Frisky Q&A: Ezra Miller, Star Of “We Need To Talk About Kevin”

I’m definitely one of those people who enjoys the vast majority of movies I see in some way. But I’m rarely blown away by a film to the point where I’ll want to see it twice in a short period of time. One such film that did have that spirit-moving effect on me was “We Need To Talk About Kevin,” based on the book of the same name by Lionel Shriver. The film is told from the perspective of a mother (played by Tilda Swinton) who is looking back on her experience raising a boy named Kevin, who eventually massacres teachers and classmates in a school shooting. Swinton’s character Eva is shown both in the present as she faces what’s left of her life following Kevin’s crime, and in flashbacks to his upbringing. The film is deeply moving and frightening, a truly successful adaptation of a great, complicated book. Swinton, as you can always expect from the great actress, is fantastic, but I was equally as impressed by Ezra Miller, who portrayed Kevin as the teenager who eventually commits these atrocious acts. 

I was lucky enough to interview Miller, 19, about “We Need To Talk About Kevin” (which is in theaters nationwide now), the ways in which he actually related to the character, how society views motherhood, and acting in general. I was very impressed by his intelligence and found that his thoughts heightened by impressions of the film to the degree that I actually want to see it a third time. Check out our Q&A after the jump!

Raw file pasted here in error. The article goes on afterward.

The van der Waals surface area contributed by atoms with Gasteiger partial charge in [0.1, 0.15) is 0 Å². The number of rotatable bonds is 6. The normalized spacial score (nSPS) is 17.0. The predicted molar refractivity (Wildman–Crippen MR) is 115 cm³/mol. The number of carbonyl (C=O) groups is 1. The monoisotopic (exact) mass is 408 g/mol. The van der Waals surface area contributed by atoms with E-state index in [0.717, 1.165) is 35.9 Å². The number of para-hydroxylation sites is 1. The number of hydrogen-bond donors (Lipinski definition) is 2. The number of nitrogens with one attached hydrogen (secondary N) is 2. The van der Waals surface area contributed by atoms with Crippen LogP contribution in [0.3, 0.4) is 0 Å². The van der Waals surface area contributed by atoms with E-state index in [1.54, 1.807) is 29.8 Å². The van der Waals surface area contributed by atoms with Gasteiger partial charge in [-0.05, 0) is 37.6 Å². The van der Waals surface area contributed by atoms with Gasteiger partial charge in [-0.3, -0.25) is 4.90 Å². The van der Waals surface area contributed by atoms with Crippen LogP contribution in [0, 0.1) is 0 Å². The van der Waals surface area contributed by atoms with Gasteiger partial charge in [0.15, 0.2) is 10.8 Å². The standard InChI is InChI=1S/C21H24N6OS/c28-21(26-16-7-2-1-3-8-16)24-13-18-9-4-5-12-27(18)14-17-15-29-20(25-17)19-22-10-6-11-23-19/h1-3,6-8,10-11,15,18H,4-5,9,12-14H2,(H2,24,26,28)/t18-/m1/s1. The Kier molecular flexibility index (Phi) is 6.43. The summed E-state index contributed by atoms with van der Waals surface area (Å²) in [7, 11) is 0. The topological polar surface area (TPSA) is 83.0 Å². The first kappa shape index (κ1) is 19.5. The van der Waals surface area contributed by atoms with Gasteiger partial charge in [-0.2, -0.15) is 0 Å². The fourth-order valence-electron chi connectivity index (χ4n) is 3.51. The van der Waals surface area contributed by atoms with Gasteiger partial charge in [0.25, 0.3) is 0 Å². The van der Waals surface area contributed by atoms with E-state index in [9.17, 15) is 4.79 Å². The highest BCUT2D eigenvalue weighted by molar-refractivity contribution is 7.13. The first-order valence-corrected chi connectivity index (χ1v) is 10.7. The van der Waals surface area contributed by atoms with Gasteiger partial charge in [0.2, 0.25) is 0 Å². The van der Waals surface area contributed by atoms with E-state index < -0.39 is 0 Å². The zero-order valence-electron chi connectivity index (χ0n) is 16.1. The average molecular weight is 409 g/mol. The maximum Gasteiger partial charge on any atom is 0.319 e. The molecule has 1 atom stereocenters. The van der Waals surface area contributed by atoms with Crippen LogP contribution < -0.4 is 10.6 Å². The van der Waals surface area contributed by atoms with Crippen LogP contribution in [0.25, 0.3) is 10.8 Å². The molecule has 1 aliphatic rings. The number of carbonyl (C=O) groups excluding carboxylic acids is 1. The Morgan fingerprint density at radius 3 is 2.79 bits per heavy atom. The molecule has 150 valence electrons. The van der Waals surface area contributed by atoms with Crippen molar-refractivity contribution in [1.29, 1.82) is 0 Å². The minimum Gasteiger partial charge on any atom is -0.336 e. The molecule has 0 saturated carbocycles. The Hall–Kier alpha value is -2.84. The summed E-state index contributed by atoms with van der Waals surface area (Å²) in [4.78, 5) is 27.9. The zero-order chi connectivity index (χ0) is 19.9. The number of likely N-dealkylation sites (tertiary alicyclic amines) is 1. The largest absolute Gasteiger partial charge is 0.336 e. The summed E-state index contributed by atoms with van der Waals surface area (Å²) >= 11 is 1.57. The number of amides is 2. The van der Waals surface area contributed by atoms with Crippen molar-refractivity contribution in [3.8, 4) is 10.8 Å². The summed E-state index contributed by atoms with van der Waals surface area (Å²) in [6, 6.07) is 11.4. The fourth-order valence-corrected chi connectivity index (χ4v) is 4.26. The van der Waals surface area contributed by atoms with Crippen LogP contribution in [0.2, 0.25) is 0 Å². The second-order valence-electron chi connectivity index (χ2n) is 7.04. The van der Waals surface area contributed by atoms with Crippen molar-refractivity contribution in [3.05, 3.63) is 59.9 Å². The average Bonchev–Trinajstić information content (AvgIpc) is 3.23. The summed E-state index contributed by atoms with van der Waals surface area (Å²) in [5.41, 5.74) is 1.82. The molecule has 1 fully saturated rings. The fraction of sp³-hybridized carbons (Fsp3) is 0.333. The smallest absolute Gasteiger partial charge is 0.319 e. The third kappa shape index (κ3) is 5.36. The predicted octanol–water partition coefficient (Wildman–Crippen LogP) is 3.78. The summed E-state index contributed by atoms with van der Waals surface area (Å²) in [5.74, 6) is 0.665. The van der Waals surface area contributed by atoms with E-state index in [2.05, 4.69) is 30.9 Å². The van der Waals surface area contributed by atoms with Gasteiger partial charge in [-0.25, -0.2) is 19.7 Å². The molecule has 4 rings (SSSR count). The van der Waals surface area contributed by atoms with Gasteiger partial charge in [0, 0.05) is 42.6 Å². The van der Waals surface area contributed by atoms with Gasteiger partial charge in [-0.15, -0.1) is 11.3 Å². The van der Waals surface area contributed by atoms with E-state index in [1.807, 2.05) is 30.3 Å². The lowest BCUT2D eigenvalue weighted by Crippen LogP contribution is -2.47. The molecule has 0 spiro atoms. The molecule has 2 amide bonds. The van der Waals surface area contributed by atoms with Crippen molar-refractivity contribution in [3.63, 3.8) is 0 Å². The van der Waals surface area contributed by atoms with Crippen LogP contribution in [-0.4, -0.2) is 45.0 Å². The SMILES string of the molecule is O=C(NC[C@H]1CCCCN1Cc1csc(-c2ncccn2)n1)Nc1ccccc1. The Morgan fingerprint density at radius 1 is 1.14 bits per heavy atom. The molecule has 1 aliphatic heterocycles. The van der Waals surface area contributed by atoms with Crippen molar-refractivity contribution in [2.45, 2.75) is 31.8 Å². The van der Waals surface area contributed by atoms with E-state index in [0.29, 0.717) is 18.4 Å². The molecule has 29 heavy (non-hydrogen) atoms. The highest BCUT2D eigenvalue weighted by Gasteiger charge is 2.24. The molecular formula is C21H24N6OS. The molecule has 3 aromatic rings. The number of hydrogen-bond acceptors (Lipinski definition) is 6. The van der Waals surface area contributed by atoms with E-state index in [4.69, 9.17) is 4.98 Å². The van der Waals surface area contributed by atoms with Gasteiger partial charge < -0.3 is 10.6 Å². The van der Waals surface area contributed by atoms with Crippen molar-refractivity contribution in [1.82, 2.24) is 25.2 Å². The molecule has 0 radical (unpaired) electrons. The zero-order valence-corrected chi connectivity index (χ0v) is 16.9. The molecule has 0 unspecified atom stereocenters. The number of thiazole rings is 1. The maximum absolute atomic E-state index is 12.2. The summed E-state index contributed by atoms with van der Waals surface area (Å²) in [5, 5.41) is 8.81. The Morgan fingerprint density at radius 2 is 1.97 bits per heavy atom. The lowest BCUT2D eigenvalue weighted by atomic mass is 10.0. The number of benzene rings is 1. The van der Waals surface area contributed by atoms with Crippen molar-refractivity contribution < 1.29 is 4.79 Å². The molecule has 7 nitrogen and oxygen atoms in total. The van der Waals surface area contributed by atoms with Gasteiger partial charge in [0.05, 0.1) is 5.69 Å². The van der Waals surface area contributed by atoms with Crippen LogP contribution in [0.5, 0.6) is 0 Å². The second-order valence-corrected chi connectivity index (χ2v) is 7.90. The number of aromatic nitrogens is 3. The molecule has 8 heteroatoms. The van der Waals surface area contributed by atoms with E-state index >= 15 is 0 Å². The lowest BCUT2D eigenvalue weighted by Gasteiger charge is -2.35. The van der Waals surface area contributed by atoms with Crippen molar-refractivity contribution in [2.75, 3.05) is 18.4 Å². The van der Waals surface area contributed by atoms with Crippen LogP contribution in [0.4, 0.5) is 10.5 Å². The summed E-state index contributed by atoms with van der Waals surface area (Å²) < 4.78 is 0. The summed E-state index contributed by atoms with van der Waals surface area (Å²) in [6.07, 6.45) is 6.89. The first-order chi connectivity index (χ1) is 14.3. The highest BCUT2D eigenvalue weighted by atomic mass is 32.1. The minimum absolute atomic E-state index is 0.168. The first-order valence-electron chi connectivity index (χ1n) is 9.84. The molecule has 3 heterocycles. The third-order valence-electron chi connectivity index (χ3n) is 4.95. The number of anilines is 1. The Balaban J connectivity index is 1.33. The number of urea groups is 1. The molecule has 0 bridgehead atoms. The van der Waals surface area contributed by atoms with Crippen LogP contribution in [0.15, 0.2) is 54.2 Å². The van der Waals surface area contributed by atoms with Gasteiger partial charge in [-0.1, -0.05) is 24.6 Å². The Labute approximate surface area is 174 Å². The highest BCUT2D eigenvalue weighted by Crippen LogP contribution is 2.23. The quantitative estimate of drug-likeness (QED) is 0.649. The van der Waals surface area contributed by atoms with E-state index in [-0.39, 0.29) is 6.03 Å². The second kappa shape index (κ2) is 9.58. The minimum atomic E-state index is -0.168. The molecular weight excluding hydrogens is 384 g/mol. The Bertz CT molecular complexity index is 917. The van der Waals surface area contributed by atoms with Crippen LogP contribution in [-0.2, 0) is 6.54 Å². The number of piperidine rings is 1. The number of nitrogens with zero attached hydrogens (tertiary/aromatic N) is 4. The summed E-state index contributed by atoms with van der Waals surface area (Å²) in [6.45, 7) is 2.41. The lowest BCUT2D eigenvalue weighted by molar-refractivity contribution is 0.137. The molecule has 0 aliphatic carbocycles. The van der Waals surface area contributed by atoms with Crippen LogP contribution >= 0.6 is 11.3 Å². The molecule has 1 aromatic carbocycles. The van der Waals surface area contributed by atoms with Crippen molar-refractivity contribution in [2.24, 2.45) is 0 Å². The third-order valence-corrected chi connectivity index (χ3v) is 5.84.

One of the most important things to me about playing Kevin is that he can’t simply just be a “monster” — the audience needs to be seduced by Kevin and I found you very seductive in the role.

Cool, fantastic! Yeah, that was certainly the hope. When I read the script, I immediately understood that the way the film would be most effective was if Kevin’s perspective was compelling and the audience members found themselves in the sort of morally bankrupt situation of momentarily identifying with Kevin. And pulling yourself out of that it almost, like, made them culpable. What I wanted more than anything was to believe his sentiments so strongly, to have his head so certain of itself that an audience member would actually be compelled.

There were very few moments where I felt Kevin flinching from his purpose. he  has this laser sharp focus on who he is, what he wants to accomplish and what he believes and I thought that you conveyed that really well. With that in mind,  you’ve said in other interviews that you can relate to Kevin — I’m curious what you meant by that?

To me, while Kevin is fully aware of his intellectual justifications for his actions, there is something occurring on a more profound and more primordial level of his being that’s not really existing within his mind so much as existing within his heart and his body, his emotional body, that is extremely basic. [That is] the longing for the attention of your mother, which is something we can all identify with. We’re all once children and our natural impulses, you know, it’s written into the double helixes of our DNA that we should clamor for the attention of our guardians.